Thanks to the strong, positional pawn push 18...e5 it was Black who got a slight edge. By defending “tenaciously” (Svidler) Karjakin held the balance.

Annotations by IM Danny Rensch

The Karjakin-Svidler press conference courtesy of WorldChess.

For a while the official site was showing “0-1” as the result of this game, one of many things that went wrong on the first day.

Two hours before the round there was some chaos at the venue when special security ordered everyone to leave. The place was searched with dogs, and when people tried to enter again there was a long queue in which VIPs such as Andrey Filatov got stuck — the President of the Russian Ches Federation almost missed his press conference.

The actual playing area had some small issues as well, the most important being that it's not as soundproof as it should be. As Peter Svidler noted in his press conference, the players could literally hear what people outside the room were saying.

Then there was the issue about the protection of the moves by Agon. A day before the event the terms of the site had been posted, and this document states:

By using this website you expressly agree that the information about chess moves of the fide 2016 candidates tournament games is expensive to gather and time-sensitive and that uncontrolled copying of this information during or shortly after the end of respective chess game may reduce the incentive of the company to organize similar events in the future. You further agree not to publish any information concerning the chess moves of the candidates tournament 2016 chess games during such games and within two hours after their end.

As a result, chess fans didn't even know what they were allowed to tweet during the round.

The biggest problem however was the tournament website worldchess.com, which was seriously struggling. The first 20 minutes of the round it was down (the dreaded “502, Bad Gateway”), the rest of the day rather slow and once again it was down for a while after about four hours into the round. 

Via its Twitter channel the organizers claimed a denial of service (DoS) attack.

The first round in action. | Photo Vladimir Barsky.

The user experience for following the games was not on the level chess fans are used to these days and especially for an organizer who is trying to force exclusivity that's disappointing. The actual game page lacked the move list (let alone the time spent on the moves), it lacked a proper engine (sometimes the evaluation bar, apparently not patented by Chess24, showed the advantage for the wrong player) and several times during the day the overview page (with all four boards visible) wasn't updating the moves.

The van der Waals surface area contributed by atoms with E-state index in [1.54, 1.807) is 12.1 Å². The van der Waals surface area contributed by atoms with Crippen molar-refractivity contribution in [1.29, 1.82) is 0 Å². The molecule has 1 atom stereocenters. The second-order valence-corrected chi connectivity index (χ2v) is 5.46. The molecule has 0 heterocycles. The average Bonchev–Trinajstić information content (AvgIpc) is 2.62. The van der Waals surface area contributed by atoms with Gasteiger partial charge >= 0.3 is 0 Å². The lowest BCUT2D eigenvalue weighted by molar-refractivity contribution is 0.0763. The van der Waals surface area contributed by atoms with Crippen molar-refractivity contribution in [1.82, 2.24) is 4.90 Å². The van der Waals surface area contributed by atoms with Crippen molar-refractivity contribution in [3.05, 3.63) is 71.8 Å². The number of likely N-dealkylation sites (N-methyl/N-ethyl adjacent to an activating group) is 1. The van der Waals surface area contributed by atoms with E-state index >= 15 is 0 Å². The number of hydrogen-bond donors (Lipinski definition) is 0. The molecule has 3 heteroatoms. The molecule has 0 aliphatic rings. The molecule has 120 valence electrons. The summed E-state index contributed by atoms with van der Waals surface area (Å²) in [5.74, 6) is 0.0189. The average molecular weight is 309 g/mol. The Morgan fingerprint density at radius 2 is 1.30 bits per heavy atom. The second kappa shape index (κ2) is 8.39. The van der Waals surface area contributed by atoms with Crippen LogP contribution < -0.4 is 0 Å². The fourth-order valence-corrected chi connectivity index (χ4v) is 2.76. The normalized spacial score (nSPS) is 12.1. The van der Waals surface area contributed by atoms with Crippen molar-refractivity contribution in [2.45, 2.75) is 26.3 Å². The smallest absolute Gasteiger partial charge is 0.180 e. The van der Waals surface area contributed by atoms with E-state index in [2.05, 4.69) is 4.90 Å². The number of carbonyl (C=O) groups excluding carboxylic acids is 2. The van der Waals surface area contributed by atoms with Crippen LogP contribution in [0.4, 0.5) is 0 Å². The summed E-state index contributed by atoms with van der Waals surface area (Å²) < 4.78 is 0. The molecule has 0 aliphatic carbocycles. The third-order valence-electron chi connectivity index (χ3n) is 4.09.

The game viewer on WorldChess.com: overview.

The game viewer on WorldChess.com: single board view.

Even for the official commentators, GMs Alexandra Kosteniuk and GM Evgeny Miroshnichenko, it was tough to follow the games and therefore not easy to do their job. They were using Chessbase for their analysis but, as it turned out, Chessbase had taken Agon's legal threats seriously and decided to not transmit the games live.

Therefore the commentators had to enter their moves manually, and they were using Chessbomb to get the moves — one of the sites that had decided to ignore the legal threats, together with e.g. ICC, Chess24 and Der Spiegel. (Like Chessbase, Chess.com did not relay the moves.)

Ilya Merenzon, CEO of Agon, told Chess.com that he has already sent a cease and desist letter to these sites. The letter mentions that under Russian law “the maximum punishment for Illegal Receipt and Disclosure of Information Classified as a Commercial, Tax or Banking is the imprisonment for ten years” and demands action to be taken “within 3 hours upon receipt of this letter.” At the time of writing, the games are still available on Chessbomb.

Miroshnichenko: “If they are not on Chessbomb tomorrow I don't know where we will find the moves.”

2016 FIDE Candidates' Tournament | Round 1 Standings

# Name Fed Rtg Perf Pts SB
1 Anand,Viswanathan IND 2762 3580 1.0/1
2 Caruana,Fabiano USA 2794 2790 0.5/1 0.25
3 Giri,Anish NED 2793 2786 0.5/1 0.25
4 Nakamura,Hikaru USA 2790 2794 0.5/1 0.25
5 Aronian,Levon ARM 2786 2793 0.5/1 0.25
6 Karjakin,Sergey RUS 2760 2757 0.5/1 0.25
7 Svidler,Peter RUS 2757 2760 0.5/1 0.25
8 Topalov,Veselin BUL 2780 1962 0.0/1

It's not easy, or maybe impossible, to organize such an event and have a flawless first day. The above is partly intended as feedback to Agon, who, in its own way, do seem to have in mind to make the chess world better.

What needs to be said is that it has a great eye for design, and making a chess venue look great is arguably its strongest point. This can also be seen in its first summary video:

IM Daniel Rensch is producing detailed analysis videos after each round, and every video is available in full and for free on YouTube:


Pairings round 2: Aronian-Anand, Caruana-Giri, Karjakin-Nakamura and Svidler-Topalov.

The FIDE Candidates' Tournament runs March 11-29 in the Central Telegraph building in Moscow. The total prize fund is €420,000 with the Tashir Group as the main sponsor. The games start 3 p.m. local time, which is 4 a.m. Pacific, 7 a.m. New York, noon GMT or 1 p.m. CET. The winner earns the right to play Magnus Carlsen in November in New York.